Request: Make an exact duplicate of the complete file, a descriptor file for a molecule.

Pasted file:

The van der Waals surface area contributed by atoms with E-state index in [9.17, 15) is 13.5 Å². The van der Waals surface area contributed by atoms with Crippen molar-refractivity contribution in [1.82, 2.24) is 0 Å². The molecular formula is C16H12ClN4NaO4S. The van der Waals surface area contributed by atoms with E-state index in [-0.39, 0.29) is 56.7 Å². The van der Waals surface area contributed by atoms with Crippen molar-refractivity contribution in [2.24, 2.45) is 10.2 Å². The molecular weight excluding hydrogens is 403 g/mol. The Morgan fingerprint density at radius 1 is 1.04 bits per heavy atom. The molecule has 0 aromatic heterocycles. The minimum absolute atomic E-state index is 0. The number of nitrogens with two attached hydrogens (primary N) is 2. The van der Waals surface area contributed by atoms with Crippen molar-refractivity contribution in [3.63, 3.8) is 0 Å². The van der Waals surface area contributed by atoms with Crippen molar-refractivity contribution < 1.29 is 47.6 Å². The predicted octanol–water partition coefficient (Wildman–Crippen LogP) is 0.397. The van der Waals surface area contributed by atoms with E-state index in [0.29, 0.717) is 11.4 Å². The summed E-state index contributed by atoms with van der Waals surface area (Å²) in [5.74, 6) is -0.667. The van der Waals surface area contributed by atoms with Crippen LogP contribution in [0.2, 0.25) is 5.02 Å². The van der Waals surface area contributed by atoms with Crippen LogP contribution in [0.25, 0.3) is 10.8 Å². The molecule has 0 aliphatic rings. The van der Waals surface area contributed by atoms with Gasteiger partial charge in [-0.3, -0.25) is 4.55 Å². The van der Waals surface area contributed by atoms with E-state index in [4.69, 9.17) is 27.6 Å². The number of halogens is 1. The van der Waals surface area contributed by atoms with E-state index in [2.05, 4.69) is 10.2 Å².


The van der Waals surface area contributed by atoms with E-state index in [9.17, 15) is 13.5 Å². The van der Waals surface area contributed by atoms with Crippen molar-refractivity contribution in [1.82, 2.24) is 0 Å². The molecular formula is C16H12ClN4NaO4S. The van der Waals surface area contributed by atoms with E-state index in [-0.39, 0.29) is 56.7 Å². The van der Waals surface area contributed by atoms with Crippen molar-refractivity contribution in [2.24, 2.45) is 10.2 Å². The molecular weight excluding hydrogens is 403 g/mol. The Morgan fingerprint density at radius 1 is 1.04 bits per heavy atom. The molecule has 0 aromatic heterocycles. The minimum absolute atomic E-state index is 0. The number of nitrogens with two attached hydrogens (primary N) is 2. The van der Waals surface area contributed by atoms with Crippen molar-refractivity contribution in [3.63, 3.8) is 0 Å². The van der Waals surface area contributed by atoms with Crippen molar-refractivity contribution < 1.29 is 47.6 Å². The predicted octanol–water partition coefficient (Wildman–Crippen LogP) is 0.397. The van der Waals surface area contributed by atoms with E-state index in [0.29, 0.717) is 11.4 Å². The summed E-state index contributed by atoms with van der Waals surface area (Å²) in [5.74, 6) is -0.667. The van der Waals surface area contributed by atoms with Crippen LogP contribution in [0.2, 0.25) is 5.02 Å². The van der Waals surface area contributed by atoms with Crippen LogP contribution in [0.25, 0.3) is 10.8 Å². The molecule has 0 aliphatic rings. The van der Waals surface area contributed by atoms with Gasteiger partial charge in [-0.3, -0.25) is 4.55 Å². The van der Waals surface area contributed by atoms with E-state index in [4.69, 9.17) is 27.6 Å². The number of halogens is 1. The van der Waals surface area contributed by atoms with E-state index in [2.05, 4.69) is 10.2 Å².